Kukla's Korner Hockey
from Larry Brooks of the NY Post,
Sources report it was a one-hour meeting last Saturday attended by only Bettman, NHL attorney Bob Batterman and the Coyotes’ universally respected Shane Doan that broke the logjam over the critical issue regarding the 2013-14 cap number.
Doan, who left money on the table as a free agent this summer to remain in Phoenix, explained that the league’s proposed $62.5M — increased at that point from the original $60M — would disrupt the lives of players and their families who would be forced to move because of trades and buyouts that would not otherwise take place under the union’s more forgiving $64.3M transition number.
The Coyotes’ winger convinced Bettman and Batterman that the issue wasn’t about financial gain for the players, but on the contrary, for players would inevitably suffer greater escrow loss via a higher cap. It was, Doan said, about family life.
TORONTO (January 8, 2013): “All players and staff are deeply saddened by the passing of Katie Moore. Katie fought her battle with courage and conviction, and she will be greatly missed. At this difficult time, our thoughts and prayers go out to Dominic Moore and the Urbanic family, as well as Katie’s many friends.
What I hope for both sides, what I hope for everyone, is that when Bettman and Fehr walk out of their offices for a final time, that they pass on to their successors a hard drive full of records, but also a file – hard copy – of the events of 2012. For Bettman and Fehr to say to their successors, “Read this.” This is how it was. Going into the next negotiations we as owners and players need to know what we need and we need to know what the other side needs. But as we get into the muck of the deal, as we develop a hate for the other side, we also know there is a final need. It’s our need and it’s theirneed too, because it’s the public’s need. We are truly not the only ones who matter. There needs to be a season.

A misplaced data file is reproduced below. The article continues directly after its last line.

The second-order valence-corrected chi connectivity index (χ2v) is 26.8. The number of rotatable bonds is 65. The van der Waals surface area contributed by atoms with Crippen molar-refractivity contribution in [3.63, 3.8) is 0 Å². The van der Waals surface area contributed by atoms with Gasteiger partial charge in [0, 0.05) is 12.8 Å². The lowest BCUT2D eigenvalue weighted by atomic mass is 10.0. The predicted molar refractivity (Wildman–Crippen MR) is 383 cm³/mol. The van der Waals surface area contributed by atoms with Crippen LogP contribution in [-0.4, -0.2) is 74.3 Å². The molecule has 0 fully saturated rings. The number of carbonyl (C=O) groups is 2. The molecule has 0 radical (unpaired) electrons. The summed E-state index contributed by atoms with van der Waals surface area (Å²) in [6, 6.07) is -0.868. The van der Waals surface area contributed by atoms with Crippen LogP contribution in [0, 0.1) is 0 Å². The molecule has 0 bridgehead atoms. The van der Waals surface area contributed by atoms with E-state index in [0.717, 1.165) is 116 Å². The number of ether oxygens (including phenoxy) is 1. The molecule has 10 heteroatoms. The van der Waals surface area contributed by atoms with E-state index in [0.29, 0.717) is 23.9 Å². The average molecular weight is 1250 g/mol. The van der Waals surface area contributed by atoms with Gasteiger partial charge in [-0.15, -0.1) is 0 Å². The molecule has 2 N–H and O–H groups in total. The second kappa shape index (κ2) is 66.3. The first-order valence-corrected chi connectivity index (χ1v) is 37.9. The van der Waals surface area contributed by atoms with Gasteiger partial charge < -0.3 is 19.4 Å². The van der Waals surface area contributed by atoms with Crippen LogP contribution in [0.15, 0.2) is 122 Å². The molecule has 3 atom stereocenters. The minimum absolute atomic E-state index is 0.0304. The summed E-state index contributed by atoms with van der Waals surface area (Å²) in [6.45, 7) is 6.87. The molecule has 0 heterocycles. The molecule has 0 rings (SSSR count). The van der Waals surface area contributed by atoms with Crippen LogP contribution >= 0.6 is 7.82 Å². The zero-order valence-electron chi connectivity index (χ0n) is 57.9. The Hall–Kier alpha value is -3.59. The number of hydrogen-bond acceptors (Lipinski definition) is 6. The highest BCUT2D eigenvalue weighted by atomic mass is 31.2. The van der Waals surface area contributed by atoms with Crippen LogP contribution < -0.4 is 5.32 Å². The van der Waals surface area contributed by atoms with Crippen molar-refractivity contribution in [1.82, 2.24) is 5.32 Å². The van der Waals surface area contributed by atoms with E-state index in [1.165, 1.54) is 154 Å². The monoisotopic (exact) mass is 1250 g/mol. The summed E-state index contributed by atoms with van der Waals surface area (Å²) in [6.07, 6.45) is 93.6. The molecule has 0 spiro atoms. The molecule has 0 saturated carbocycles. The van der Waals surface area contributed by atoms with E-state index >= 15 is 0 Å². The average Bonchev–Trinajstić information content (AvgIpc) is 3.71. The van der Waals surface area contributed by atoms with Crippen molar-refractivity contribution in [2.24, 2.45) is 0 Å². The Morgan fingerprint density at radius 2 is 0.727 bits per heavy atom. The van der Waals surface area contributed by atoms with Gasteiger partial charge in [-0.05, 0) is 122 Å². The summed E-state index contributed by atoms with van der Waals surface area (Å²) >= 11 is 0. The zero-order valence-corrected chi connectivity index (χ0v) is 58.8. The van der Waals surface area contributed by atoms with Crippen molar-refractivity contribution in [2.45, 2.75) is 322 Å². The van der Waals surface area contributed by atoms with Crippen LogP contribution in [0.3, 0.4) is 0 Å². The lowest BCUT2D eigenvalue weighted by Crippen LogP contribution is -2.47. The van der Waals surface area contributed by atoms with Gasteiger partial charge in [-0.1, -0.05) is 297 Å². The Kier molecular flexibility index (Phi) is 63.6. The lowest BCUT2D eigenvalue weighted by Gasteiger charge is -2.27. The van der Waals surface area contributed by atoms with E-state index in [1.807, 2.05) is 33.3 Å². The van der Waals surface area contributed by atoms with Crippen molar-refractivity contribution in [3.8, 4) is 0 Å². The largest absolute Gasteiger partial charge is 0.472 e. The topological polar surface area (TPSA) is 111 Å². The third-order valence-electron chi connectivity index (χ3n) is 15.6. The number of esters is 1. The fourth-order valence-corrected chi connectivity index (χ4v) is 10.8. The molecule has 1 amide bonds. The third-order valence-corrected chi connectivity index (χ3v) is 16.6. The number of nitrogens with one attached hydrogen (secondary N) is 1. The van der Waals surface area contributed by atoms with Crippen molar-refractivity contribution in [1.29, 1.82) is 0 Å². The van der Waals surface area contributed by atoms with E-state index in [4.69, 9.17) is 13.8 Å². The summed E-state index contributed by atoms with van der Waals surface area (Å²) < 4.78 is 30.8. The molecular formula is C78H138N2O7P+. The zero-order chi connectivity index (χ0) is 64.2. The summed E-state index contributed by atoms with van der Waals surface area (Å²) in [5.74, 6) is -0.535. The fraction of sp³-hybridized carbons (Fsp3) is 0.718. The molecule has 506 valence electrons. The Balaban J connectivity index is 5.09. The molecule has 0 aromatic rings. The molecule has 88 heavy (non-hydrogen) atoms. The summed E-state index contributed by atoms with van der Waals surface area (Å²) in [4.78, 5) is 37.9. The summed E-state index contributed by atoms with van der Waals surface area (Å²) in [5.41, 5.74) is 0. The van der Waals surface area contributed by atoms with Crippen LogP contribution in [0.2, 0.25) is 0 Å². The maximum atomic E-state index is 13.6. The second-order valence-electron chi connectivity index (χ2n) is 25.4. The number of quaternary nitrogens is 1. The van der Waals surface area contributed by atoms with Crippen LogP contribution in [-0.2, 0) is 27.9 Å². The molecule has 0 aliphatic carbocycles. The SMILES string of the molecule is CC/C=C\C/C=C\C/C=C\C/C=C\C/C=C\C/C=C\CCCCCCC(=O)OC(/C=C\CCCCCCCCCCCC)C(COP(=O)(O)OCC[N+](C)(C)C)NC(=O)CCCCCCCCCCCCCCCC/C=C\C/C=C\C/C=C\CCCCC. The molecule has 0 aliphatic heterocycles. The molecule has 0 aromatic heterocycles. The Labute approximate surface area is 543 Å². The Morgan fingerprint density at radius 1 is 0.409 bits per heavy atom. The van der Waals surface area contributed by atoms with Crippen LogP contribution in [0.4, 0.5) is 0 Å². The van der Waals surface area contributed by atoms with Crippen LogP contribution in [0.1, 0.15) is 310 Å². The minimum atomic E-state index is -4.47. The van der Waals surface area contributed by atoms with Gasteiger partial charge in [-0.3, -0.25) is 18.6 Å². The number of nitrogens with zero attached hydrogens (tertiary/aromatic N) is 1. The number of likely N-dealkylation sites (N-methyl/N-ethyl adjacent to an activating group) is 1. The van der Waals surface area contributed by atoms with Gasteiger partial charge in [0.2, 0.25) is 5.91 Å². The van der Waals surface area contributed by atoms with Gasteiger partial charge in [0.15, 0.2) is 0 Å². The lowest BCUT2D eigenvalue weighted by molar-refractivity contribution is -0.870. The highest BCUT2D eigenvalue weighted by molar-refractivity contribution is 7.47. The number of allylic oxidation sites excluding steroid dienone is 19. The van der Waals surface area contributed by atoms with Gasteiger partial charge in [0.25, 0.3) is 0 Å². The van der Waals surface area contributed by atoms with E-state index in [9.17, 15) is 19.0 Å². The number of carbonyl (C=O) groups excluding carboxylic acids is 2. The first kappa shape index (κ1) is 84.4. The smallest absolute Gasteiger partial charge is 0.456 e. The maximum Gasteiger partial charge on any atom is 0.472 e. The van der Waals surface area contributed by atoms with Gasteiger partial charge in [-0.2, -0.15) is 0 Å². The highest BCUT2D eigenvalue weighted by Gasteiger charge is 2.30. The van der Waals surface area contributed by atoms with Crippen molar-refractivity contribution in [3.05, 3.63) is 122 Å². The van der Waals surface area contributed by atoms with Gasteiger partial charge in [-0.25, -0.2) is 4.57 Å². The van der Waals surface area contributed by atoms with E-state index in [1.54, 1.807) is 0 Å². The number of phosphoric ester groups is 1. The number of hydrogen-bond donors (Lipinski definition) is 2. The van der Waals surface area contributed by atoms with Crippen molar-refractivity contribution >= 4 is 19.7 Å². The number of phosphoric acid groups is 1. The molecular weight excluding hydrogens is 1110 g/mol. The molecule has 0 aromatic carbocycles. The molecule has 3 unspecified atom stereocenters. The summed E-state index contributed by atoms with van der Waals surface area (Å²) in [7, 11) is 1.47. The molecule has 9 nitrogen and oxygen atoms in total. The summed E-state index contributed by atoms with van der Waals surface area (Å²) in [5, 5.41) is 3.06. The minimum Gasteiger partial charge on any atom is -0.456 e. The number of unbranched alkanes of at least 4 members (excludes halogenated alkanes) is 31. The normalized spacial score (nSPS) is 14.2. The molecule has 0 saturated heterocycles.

-Ken Dryden at the Globe and Mail where you can read more from Dryden.
from Kevin Kurz of CSN BayArea,
Speaking with CSN Bay Area’s Brodie Brazil on Sunday, Couture was asked if the labor battle, which mercifully ended after 113 days, is now just “water under the bridge.”
“I can only speak for myself, but I would say no to that,” Couture told Brazil. “It’s definitely not water under the bridge. I understand it took both parties to go through this, but there are still some hard feelings towards the other side. I was able to be in some meetings and really realize what they were trying to do. We fought hard to get what we got. Basically we were fighting to give back less than they wanted, to take more and more and more from us. I wouldn’t say it’s water under the bridge, no.”
"I'm excited to play hockey again, although it's bittersweet because a lot of damage was done to our game. As players we need to keep showing our fans we care. We might have a long road ahead of us there, but for now it's great to know we'll be back on the ice very soon."
-Jonathon Toews of the Chicago Blackhawks. More from Chris Kruc of the Chicago Tribune.
So says Ron MacLean of CBC and Hockey Night in Canada.
from Elliotte Friedman of CBC,
There are going to be things both sides will hate about this CBA. But the reactions from the NHL and NHLPA could be very different, which is amazing to me, because Bettman and Daly did get some important concessions.
The players lost hundreds of millions in salaries and some of them were extremely unhappy. But if you look at where the process started and where it ended, the union gained by fighting hard -- just like it did in 2005.
It lost on share of HRR, which went from 57 per cent down to 50. For the first time, there will be term limits on contracts. Compliance buyouts will come from the players' share of revenue, and escrow is a real wild-card here. The league limited money "outside the system."
The 10-year CBA (with an opt-out after eight) and the variance rule -- with the maximum difference between the highest- and lowest-paid seasons of a multi-year contract set at 50 per cent -- were league initiatives. But were important, and will benefit both sides. (Those back-diving contracts are escrow killers.)
The players get a higher cap than expected for 2013-14, they kept free agency and arbitration status quo (actually made it harder to walk away from arbitration than before) and got the pension rules they wanted.
more hot topics...
Both parties did not take questions.
Numerous media types at the CBA meetings state tentative agreement has been reached we have a CBA folks.
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